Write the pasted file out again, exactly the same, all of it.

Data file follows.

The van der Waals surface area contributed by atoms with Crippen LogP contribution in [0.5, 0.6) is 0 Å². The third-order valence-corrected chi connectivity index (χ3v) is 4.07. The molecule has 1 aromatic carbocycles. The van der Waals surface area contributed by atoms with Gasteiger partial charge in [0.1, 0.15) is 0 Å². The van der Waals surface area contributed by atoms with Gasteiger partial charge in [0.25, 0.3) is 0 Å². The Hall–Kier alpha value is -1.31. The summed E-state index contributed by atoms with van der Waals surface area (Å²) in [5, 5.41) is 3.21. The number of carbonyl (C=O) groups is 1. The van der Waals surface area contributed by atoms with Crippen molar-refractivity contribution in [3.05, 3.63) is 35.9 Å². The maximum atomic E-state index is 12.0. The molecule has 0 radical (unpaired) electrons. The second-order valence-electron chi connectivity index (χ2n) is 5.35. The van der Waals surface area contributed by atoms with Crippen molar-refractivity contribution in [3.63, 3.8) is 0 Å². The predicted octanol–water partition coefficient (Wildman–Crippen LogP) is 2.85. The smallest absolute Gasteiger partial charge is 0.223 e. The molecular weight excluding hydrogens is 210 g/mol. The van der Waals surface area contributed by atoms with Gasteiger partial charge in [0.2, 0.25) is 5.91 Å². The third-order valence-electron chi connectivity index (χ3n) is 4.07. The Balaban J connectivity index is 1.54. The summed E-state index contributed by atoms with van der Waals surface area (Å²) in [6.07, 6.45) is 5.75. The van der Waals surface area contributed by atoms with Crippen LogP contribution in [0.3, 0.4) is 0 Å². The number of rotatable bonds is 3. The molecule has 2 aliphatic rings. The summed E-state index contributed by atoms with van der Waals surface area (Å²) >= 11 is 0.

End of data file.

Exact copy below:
The van der Waals surface area contributed by atoms with Crippen LogP contribution in [0.5, 0.6) is 0 Å². The third-order valence-corrected chi connectivity index (χ3v) is 4.07. The molecule has 1 aromatic carbocycles. The van der Waals surface area contributed by atoms with Gasteiger partial charge in [0.1, 0.15) is 0 Å². The van der Waals surface area contributed by atoms with Gasteiger partial charge in [0.25, 0.3) is 0 Å². The Hall–Kier alpha value is -1.31. The summed E-state index contributed by atoms with van der Waals surface area (Å²) in [5, 5.41) is 3.21. The number of carbonyl (C=O) groups is 1. The van der Waals surface area contributed by atoms with Crippen molar-refractivity contribution in [3.05, 3.63) is 35.9 Å². The maximum atomic E-state index is 12.0. The molecule has 0 radical (unpaired) electrons. The second-order valence-electron chi connectivity index (χ2n) is 5.35. The van der Waals surface area contributed by atoms with Crippen molar-refractivity contribution in [3.63, 3.8) is 0 Å². The predicted octanol–water partition coefficient (Wildman–Crippen LogP) is 2.85. The smallest absolute Gasteiger partial charge is 0.223 e. The molecular weight excluding hydrogens is 210 g/mol. The van der Waals surface area contributed by atoms with Gasteiger partial charge in [0.2, 0.25) is 5.91 Å². The third-order valence-electron chi connectivity index (χ3n) is 4.07. The Balaban J connectivity index is 1.54. The summed E-state index contributed by atoms with van der Waals surface area (Å²) in [6.07, 6.45) is 5.75. The van der Waals surface area contributed by atoms with Crippen LogP contribution in [0.3, 0.4) is 0 Å². The number of rotatable bonds is 3. The molecule has 2 aliphatic rings. The summed E-state index contributed by atoms with van der Waals surface area (Å²) >= 11 is 0.